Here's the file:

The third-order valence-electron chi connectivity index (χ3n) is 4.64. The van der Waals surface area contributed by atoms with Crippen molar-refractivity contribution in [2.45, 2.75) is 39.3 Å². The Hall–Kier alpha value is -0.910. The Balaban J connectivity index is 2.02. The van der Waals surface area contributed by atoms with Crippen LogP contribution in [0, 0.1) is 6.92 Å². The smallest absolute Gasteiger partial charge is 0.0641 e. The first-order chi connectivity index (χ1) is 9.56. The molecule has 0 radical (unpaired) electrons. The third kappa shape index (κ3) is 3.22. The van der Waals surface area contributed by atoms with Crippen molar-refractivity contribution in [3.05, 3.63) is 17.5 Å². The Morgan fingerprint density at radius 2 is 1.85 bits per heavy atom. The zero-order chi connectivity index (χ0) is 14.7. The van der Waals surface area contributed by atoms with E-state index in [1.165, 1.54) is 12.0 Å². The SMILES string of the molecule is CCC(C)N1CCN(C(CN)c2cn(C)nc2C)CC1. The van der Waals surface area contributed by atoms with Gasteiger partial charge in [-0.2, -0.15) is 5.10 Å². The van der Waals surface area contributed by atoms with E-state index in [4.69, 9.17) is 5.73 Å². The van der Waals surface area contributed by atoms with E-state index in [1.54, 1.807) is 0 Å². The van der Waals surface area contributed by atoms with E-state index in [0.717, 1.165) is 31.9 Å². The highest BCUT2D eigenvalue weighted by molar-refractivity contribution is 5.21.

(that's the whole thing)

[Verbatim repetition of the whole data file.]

The third-order valence-electron chi connectivity index (χ3n) is 4.64. The van der Waals surface area contributed by atoms with Crippen molar-refractivity contribution in [2.45, 2.75) is 39.3 Å². The Hall–Kier alpha value is -0.910. The Balaban J connectivity index is 2.02. The van der Waals surface area contributed by atoms with Crippen LogP contribution in [0, 0.1) is 6.92 Å². The smallest absolute Gasteiger partial charge is 0.0641 e. The first-order chi connectivity index (χ1) is 9.56. The molecule has 0 radical (unpaired) electrons. The third kappa shape index (κ3) is 3.22. The van der Waals surface area contributed by atoms with Crippen molar-refractivity contribution in [3.05, 3.63) is 17.5 Å². The Morgan fingerprint density at radius 2 is 1.85 bits per heavy atom. The zero-order chi connectivity index (χ0) is 14.7. The van der Waals surface area contributed by atoms with E-state index in [1.165, 1.54) is 12.0 Å². The SMILES string of the molecule is CCC(C)N1CCN(C(CN)c2cn(C)nc2C)CC1. The van der Waals surface area contributed by atoms with Gasteiger partial charge in [-0.2, -0.15) is 5.10 Å². The van der Waals surface area contributed by atoms with E-state index in [4.69, 9.17) is 5.73 Å². The van der Waals surface area contributed by atoms with E-state index in [1.54, 1.807) is 0 Å². The van der Waals surface area contributed by atoms with E-state index in [0.717, 1.165) is 31.9 Å². The highest BCUT2D eigenvalue weighted by molar-refractivity contribution is 5.21.